Later, we walked Sophie down to CVS and waited in the bathroom for her to take a pregnancy test, which came back negative; then we went to the health center where she spoke in hypotheticals about her need for birth control because, in Massachusetts, it’s illegal for people under 16 to consent to sex. She told us scary and wonderful things about sex: different positions she liked, how sweaty it got, what his face looked like when he came. We found it funny but also deadly serious.

Holly lost it next, then Emma. That summer I was 16, and I almost did it, too, with a golden-eyed 18-year-old over a summer abroad in Madrid. We spent the four weeks flirting, then kissed at a party, where he told me I was unlike any other girl he’d met before; it was heady and fluttery and picture-perfect. There was a final goodbye party the next night, and I decided that would be it; I shaved and perfumed and looked at myself in the mirror thinking, You won’t be a virgin anymore, but he didn’t show. That, too, was part of my education.

That fall, the senior girls ordered vibrators. My friends and I found this terribly awkward to talk about. We sat eating Oreos from the sleeve while the seniors said, “Women need pleasure, too! It’s not awkward! We’re proud to pleasure ourselves!” The next year, when my friends were the proctors, we gathered the underclassmen into our room.

“Sex isn’t really a big deal,” Holly said. “I mean, it is, and it isn’t. Losing your virginity doesn’t change anything about you.”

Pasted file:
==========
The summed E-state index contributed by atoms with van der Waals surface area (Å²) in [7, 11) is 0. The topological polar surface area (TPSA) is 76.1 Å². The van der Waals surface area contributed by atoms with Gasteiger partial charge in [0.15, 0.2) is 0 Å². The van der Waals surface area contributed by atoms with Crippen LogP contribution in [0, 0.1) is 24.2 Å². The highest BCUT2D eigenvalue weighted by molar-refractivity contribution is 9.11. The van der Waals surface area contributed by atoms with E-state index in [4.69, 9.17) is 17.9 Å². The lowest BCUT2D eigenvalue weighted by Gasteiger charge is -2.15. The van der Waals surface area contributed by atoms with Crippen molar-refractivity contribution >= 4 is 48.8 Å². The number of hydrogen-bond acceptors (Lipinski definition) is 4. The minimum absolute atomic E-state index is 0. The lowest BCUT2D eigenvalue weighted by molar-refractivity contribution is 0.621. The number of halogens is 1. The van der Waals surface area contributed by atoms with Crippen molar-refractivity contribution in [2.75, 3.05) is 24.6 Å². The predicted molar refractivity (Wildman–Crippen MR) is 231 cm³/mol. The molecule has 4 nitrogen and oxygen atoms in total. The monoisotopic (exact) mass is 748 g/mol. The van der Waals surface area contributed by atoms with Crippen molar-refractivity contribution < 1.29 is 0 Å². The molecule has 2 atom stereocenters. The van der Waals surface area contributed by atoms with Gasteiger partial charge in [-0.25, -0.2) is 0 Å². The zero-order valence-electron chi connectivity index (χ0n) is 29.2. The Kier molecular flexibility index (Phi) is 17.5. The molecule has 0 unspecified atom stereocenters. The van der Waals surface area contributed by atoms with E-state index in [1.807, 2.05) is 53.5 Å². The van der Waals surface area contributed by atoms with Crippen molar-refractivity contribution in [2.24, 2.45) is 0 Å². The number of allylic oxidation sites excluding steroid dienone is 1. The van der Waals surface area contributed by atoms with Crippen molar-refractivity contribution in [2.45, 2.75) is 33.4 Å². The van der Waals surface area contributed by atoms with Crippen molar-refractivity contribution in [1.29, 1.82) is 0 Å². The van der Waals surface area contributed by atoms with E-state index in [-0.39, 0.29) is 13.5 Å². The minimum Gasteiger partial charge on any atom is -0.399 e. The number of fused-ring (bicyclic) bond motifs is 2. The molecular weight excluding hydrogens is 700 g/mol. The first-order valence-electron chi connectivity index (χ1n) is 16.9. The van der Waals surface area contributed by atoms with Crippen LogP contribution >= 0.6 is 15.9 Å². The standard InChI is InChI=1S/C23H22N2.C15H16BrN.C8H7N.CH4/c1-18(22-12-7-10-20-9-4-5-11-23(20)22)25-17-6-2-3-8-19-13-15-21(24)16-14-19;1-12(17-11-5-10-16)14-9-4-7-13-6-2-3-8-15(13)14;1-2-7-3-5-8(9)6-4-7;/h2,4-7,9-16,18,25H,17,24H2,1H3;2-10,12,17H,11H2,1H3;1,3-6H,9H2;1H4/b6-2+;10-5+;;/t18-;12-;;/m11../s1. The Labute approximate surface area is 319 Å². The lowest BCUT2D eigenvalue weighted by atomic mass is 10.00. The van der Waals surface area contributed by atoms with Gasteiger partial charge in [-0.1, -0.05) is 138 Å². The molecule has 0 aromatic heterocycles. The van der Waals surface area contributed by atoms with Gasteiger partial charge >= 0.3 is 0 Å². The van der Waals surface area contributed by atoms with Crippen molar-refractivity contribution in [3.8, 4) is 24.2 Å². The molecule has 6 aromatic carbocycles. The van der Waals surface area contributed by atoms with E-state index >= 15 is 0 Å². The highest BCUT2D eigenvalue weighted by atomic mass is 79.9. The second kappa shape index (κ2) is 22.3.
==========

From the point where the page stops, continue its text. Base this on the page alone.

“Virginity is a construct,” I piped in.

“Right,” Holly continued. “It’s not about a moment of becoming someone else. It’s about entering a time in your life that you start to engage with other people sexually. It should be fun.”

In the dorm, we had to fend for ourselves; we learned from each other’s experiences; we talked frankly and graphically about sex, love, pleasure and consent. I kissed some boys here and there, but was no longer the drowsy rebel I’d been before Andover; by graduation, I was yearning to start my “real life,” whatever that would prove to mean.

After graduation, Fay and I travelled through Europe together, and I ended up finally having sex in Vienna with a guy from Texas who I met in a bar. If there was one thing I learned from the movies, it was to dramatically say, Wait — I’m a virgin right before the crucial moment; he passed the test, saying, Okay — are you sure? We don’t have to. So we did it, and it kind of hurt but not too badly. Afterwards, we slow-danced in his room, then I called an Uber while he was in the bathroom. Are you okay? he asked when he opened the door and saw me pulling my dress back on. And I was okay — I was perfect. I left without giving him my number or my last name.

Before boarding school, I never could’ve pictured it happening like this; all the movies and the middle school teachers and my mom told me I should wait for someone special, that it would hurt unbearably, that I would bleed, that it wouldn’t be fun, that afterward, I’d no longer be pure. And yes, it meant something. It meant that I’d made a choice, I’d been assertive about what I wanted, and I’d had a good time. On the Uber back to the hostel, I messaged the group chat with my dorm friends: I swiped my v-card.

Sara Luzuriaga | sara.luzuriaga@yale.edu .